1. Federal Rule of Civil Procedure 36
The new reservation system with backpacker tax has resulted in an impairment of the enjoyment of the Smoky Mountains in violation of 16 U.S.C. § 1, et seq.
Plaintiffs will ask defendants to admit defendants’ own data reflecting backcountry usage of the Great Smoky Mountains Park before and after implementation of its decision.
For instance, plaintiffs will ask defendants to admit that between 2012 and 2013 the backcountry stays decreased by 25.37%.
Plaintiffs will ask defendants to admit that comparing 2013 numbers to 2011 numbers the backcountry stays decreased by 30.5%.
The defendants’ data also reflects that the October 2113 government shutdown affected the numbers minimally.
There are more defendants’ statistics to be admitted. Attached as Exhibit A hereto is a copy of proposed Requests for Admissions with exhibits.
2. Federal Rule of Civil Procedure 34
This case includes defendants’ illegal practices of allowing a private resort and associated individuals exclusive access to portions of the Great Smoky Mountains National Park. The private resort’s trail map reflects the private resort’s trails are within the boundary of the Great Smoky Mountains National Park. (Doc.24-7,PageID# 234)
Plaintiffs may provide defendants with requests for admissions to admit the incursions, defendants’ knowledge of the incursions and defendants’ consent to the incursions. If defendants deny the requests for admissions, plaintiffs may need to request to enter upon land to survey the borders and the trails. Requests to produce documents and interrogatories may also be sought.
This case also involves defendants illegally closing camp sites and moving a trail away from a former politician’s home adjacent to the national park’s boundary and possibly illegally conveying property rights and interests from within the Great Smoky Mountains National Park to this former politician. Requests for admissions and/or requests to enter upon land to survey borders and trails may be sought. Requests to produce documents and interrogatories may be provided. (Doc. 24, PageID#:205,206)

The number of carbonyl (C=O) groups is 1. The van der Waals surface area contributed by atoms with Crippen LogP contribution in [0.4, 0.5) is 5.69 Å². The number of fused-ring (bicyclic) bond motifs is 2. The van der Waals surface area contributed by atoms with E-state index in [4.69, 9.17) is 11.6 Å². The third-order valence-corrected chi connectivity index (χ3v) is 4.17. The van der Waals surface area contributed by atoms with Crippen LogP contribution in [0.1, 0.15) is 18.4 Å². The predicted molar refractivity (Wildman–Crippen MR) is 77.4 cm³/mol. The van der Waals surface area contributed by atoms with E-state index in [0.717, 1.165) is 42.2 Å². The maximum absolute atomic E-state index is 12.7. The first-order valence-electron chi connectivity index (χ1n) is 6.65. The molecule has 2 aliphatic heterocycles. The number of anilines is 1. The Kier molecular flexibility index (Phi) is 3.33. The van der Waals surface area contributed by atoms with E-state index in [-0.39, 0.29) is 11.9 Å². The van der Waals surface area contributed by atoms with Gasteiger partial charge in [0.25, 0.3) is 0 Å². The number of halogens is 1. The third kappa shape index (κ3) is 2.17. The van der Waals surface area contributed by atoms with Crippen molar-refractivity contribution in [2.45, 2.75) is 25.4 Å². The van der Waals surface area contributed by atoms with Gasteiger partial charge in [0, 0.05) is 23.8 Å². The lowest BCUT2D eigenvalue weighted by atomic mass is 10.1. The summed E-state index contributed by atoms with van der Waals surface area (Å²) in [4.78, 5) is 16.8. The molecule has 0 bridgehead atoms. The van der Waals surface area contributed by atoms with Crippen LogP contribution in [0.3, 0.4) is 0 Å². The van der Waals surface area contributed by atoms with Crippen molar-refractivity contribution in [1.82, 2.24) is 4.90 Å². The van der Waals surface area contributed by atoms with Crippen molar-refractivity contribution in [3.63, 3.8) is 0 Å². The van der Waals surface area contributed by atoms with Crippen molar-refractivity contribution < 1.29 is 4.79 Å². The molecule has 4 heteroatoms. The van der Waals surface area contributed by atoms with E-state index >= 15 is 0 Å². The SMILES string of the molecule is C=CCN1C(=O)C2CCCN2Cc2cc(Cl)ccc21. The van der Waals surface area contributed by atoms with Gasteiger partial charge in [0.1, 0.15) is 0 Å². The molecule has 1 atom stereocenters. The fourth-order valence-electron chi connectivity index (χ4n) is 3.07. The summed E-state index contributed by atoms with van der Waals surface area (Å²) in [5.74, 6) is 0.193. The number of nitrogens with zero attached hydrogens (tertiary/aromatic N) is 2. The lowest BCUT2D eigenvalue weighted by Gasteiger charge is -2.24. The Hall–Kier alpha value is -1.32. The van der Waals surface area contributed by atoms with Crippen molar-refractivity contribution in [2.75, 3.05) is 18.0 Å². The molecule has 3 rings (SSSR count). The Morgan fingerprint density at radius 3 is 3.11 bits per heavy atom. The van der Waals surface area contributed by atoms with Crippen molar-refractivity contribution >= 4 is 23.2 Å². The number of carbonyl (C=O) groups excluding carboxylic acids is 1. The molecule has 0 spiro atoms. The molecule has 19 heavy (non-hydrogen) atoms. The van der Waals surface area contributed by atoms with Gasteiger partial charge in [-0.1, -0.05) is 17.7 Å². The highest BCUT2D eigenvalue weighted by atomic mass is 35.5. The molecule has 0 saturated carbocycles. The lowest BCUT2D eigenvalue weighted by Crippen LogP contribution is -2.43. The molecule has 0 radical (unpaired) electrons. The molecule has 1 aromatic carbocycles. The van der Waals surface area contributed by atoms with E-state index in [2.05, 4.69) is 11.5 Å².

In this case, plaintiffs seek a declaration defendants’ exclusive licensing and rights to the Great Smoky Mountains National park to private entities and political elites to the exclusion of the public violates 16 U.S.C. § 3. (Doc. 24, Page 23, PageID#211) Requests to produce documents and interrogatories may be provided.
Plaintiffs seek more in this lawsuit. To the extent the court rules the backpacker tax is legal, plaintiffs seek a declaration that 16 U.S.C.A. § 6802(d)(4), does not limit plaintiffs to defendants’ areas designated for collection of recreation fees. (Doc. 24, Page 24,25, PageID#212, 213) Plaintiffs seek a declaration that 16 U.S.C.A. § 6802(g), does not allow defendants to charge a backpacker tax without providing any specific or specialized facility, equipment or servicer. (Doc. 24,Page 26, 27,PageID#214,215) The plaintiffs seek a declaration that defendants exceeded their authority as set forth in Memorandum F5419(5072). (Doc. 24, Page 27 of 31, PageID#215)
On page 2, defendants seem to attribute a position to plaintiffs that does not exist.
“...However, Defendants continued to maintain that the remaining, Counts I-VI, VIII, and those claims imbedded in Counts VII and IX that challenge the National Park Service’s (NPS) decision to require reservations for all backcountry camping and to implement an online reservation system must be dismissed pursuant to Fed.R.Civ.P. 12(b)(1) and 12(b)(6)...”
The decision to require reservations was made decades ago. Plaintiffs challenge the decision to scrap the decades existing registration system and implement an online reservation system and adding a fee to pay for it.
Plaintiffs alternatively request this court remand the proceedings for further and corrected agency consideration. (See Amended Complaint, Doc. 24, Page 31 of 31, PageID#219)
Respectfully submitted this10th day of February, 2014.
/s/ J. Myers Morton
J. Myers Morton BPR#: 013357
MORTON & MORTON, PLLC
Attorney for Plaintiffs
1518 N. Broadway
Knoxville, Tennessee, 37917
Telephone: (865) 523-2000
Facsimile: (865) 546-4860
CERTIFICATE OF SERVICE
I hereby certify that a copy of the foregoing document has been furnished to William C. Killian and Loretta S. Harber, US Attorneys by the Court’s electronic system and email from the undersigned.
This10th day of February, 2014.
/s/ J. Myers Morton